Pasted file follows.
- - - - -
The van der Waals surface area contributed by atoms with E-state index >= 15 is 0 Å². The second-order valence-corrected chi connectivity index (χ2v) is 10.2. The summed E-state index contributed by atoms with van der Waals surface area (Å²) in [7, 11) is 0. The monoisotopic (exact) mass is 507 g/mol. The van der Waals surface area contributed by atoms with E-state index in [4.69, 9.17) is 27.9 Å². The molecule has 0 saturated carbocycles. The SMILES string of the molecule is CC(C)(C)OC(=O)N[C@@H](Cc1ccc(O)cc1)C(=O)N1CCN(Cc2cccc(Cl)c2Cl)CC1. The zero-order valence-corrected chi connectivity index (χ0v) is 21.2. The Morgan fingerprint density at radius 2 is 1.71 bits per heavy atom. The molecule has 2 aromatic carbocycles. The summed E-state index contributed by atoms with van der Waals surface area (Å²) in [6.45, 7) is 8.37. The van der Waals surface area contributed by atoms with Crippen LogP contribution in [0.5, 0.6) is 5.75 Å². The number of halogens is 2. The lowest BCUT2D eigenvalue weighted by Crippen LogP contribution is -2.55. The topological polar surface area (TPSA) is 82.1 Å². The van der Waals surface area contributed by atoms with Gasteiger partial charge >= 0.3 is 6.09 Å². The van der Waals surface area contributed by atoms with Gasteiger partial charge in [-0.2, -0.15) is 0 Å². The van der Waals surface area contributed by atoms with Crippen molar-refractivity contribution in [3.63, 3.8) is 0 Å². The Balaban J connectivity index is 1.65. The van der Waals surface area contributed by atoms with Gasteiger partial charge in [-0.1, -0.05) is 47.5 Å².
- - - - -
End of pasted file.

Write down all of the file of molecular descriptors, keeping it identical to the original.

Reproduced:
The van der Waals surface area contributed by atoms with E-state index >= 15 is 0 Å². The second-order valence-corrected chi connectivity index (χ2v) is 10.2. The summed E-state index contributed by atoms with van der Waals surface area (Å²) in [7, 11) is 0. The monoisotopic (exact) mass is 507 g/mol. The van der Waals surface area contributed by atoms with E-state index in [4.69, 9.17) is 27.9 Å². The molecule has 0 saturated carbocycles. The SMILES string of the molecule is CC(C)(C)OC(=O)N[C@@H](Cc1ccc(O)cc1)C(=O)N1CCN(Cc2cccc(Cl)c2Cl)CC1. The zero-order valence-corrected chi connectivity index (χ0v) is 21.2. The Morgan fingerprint density at radius 2 is 1.71 bits per heavy atom. The molecule has 2 aromatic carbocycles. The summed E-state index contributed by atoms with van der Waals surface area (Å²) in [6.45, 7) is 8.37. The van der Waals surface area contributed by atoms with Crippen LogP contribution in [0.5, 0.6) is 5.75 Å². The number of halogens is 2. The lowest BCUT2D eigenvalue weighted by Crippen LogP contribution is -2.55. The topological polar surface area (TPSA) is 82.1 Å². The van der Waals surface area contributed by atoms with Gasteiger partial charge >= 0.3 is 6.09 Å². The van der Waals surface area contributed by atoms with Gasteiger partial charge in [-0.2, -0.15) is 0 Å². The van der Waals surface area contributed by atoms with Crippen molar-refractivity contribution in [3.63, 3.8) is 0 Å². The Balaban J connectivity index is 1.65. The van der Waals surface area contributed by atoms with Gasteiger partial charge in [-0.1, -0.05) is 47.5 Å².